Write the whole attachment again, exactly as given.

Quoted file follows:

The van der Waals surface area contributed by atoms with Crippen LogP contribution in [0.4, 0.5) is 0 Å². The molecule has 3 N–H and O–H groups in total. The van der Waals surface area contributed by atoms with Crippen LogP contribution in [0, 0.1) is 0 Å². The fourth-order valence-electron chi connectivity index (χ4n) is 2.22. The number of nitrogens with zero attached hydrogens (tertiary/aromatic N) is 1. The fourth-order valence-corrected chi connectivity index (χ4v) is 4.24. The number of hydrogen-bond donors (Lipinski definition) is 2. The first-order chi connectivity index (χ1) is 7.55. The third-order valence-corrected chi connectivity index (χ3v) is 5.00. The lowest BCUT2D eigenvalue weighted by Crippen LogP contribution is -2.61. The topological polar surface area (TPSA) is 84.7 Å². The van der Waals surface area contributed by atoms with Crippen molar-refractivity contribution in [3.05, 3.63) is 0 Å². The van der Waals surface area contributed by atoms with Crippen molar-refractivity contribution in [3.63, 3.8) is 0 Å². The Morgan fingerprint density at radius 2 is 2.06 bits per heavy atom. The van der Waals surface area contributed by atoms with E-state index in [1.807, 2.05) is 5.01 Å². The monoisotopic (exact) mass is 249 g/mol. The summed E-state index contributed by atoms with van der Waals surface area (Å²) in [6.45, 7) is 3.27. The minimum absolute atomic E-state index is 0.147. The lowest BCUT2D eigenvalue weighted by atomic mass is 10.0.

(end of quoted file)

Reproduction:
The van der Waals surface area contributed by atoms with Crippen LogP contribution in [0.4, 0.5) is 0 Å². The molecule has 3 N–H and O–H groups in total. The van der Waals surface area contributed by atoms with Crippen LogP contribution in [0, 0.1) is 0 Å². The fourth-order valence-electron chi connectivity index (χ4n) is 2.22. The number of nitrogens with zero attached hydrogens (tertiary/aromatic N) is 1. The fourth-order valence-corrected chi connectivity index (χ4v) is 4.24. The number of hydrogen-bond donors (Lipinski definition) is 2. The first-order chi connectivity index (χ1) is 7.55. The third-order valence-corrected chi connectivity index (χ3v) is 5.00. The lowest BCUT2D eigenvalue weighted by Crippen LogP contribution is -2.61. The topological polar surface area (TPSA) is 84.7 Å². The van der Waals surface area contributed by atoms with Crippen molar-refractivity contribution in [3.05, 3.63) is 0 Å². The van der Waals surface area contributed by atoms with Crippen molar-refractivity contribution in [3.63, 3.8) is 0 Å². The Morgan fingerprint density at radius 2 is 2.06 bits per heavy atom. The van der Waals surface area contributed by atoms with E-state index in [1.807, 2.05) is 5.01 Å². The monoisotopic (exact) mass is 249 g/mol. The summed E-state index contributed by atoms with van der Waals surface area (Å²) in [6.45, 7) is 3.27. The minimum absolute atomic E-state index is 0.147. The lowest BCUT2D eigenvalue weighted by atomic mass is 10.0.